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Thermal Treatment - More than just hot packs

Published: May 27, 2019

No doubt many of you have experienced the comforting effect of applying heat to various parts of your body, particularly in these colder months! But did you know what heat actually does to the various tissues in your body?

 

What happens when your tissues are heated up?

As the tissues are warmed up (by whichever method you use), the blood supply to those tissues is increased due to an expansion of the blood vessels (called “vasodilation”). This process is controlled by your nervous system. As a result, the following things occur:

  1. The collagen becomes more extensible, making the muscle/tendon/joint capsule much easier to stretch out.
  2. The increased blood flow supplies the tissue with more oxygen – an essential energy source for healing damaged tissues.
  3. The enzyme activity required for tissue repair increases.
  4. The metabolic waste products (incl. carbon dioxide) are more efficiently removed from the heated tissues.

 

These 4 things are the biological explanation for the decrease in pain & muscle spasm you get by applying heat to a specific body part.

 

 

When should I apply heat?

Despite all those beneficial effects, there are definitely times where the application of heat will do your body more harm than good. If you have just sustained an injury that has caused bleeding & swelling in your tissues (e.g. a muscle contusion, muscle tear or ligament tear) then increasing your blood flow to that area (via the application of heat) will most certainly make that bleeding & swelling worse. Which in turn will take your body longer to recover from. For this reason we always advise our clients not to apply heat within 48 hours of sustaining an injury. There are some people who are “slow blood clotters”, who need to wait even longer after an injury before they can safely apply heat – you should seek assistance from your local physiotherapist if you are in doubt about whether it is safe to apply heat following your injury.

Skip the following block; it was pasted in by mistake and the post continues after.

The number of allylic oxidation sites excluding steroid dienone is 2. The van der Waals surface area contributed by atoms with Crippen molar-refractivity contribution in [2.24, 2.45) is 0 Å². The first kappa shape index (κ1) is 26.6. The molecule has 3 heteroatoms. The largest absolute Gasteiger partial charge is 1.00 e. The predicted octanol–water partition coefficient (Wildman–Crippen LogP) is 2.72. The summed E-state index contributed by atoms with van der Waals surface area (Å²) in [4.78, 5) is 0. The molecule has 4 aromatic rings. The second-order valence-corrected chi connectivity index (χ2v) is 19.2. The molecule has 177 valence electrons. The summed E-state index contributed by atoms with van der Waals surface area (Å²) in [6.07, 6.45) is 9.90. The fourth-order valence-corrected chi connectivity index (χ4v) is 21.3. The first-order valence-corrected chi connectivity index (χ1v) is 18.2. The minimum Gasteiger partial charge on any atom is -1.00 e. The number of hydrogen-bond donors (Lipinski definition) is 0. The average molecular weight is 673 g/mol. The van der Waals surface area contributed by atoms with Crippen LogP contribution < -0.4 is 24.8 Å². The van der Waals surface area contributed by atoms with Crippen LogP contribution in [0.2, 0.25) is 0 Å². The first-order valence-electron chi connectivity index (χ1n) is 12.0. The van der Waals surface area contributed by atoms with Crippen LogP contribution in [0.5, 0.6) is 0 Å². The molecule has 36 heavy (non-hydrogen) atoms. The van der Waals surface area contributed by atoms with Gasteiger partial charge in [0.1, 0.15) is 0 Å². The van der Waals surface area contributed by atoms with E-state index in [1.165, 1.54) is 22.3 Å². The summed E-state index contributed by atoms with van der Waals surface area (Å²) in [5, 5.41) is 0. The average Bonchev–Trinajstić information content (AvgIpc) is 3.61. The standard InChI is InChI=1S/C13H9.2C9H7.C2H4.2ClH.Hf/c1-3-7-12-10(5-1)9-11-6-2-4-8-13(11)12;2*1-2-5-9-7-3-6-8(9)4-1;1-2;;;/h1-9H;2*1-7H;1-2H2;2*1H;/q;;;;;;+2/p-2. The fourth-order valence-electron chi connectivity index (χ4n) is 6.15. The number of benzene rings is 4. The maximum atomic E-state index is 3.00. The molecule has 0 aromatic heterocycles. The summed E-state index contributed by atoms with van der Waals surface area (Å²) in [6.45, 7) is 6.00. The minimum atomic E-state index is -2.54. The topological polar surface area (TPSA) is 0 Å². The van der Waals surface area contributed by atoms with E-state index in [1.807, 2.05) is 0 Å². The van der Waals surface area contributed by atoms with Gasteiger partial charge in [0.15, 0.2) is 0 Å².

There is also the danger of a burn if heat is applied to tissues with a severe lack of thermal sensitivity (due to previous injury to the nerves) or lack of adequate blood supply.

 

For most other scenarios, the application of heat is both safe and beneficial.

 

Different methods of applying heat

There are a number of ways in which heat can be applied:

  • Moist heat: Hot shower/bath, Hydrocollator pack
  • Dry heat: Wheat bag, Hot water bottle
  • Chemical heat: Adhesive heat patches
  • Mechanically generated heat: Ultrasound machine, Infrared radiation

 

Whist there has been historical debate about which method produces the greatest depth of heating, the research doesn’t actually favour one over another. Hence you are just best to utilise whichever method is most practical in your particular circumstances – e.g. Microwaveable Wheat Bags are clean & easy to use if you are at home with access to a microwave, whilst an Adhesive Heat Patch might be better if you need to be moving around whilst you have it on.

 

So for the most part, using heat as an adjunct to your physiotherapy treatment is a beneficial thing to do. However some care must be taken, so if you are in doubt speak to your local physiotherapist.

 

Click here if you wish to book an appointment with one of our expert physiotherapists. Alternatively you can email your question here.

 

Author

Adrian Quinn (B.Physio) - Practice Director @ Back In Motion Camberwell

 

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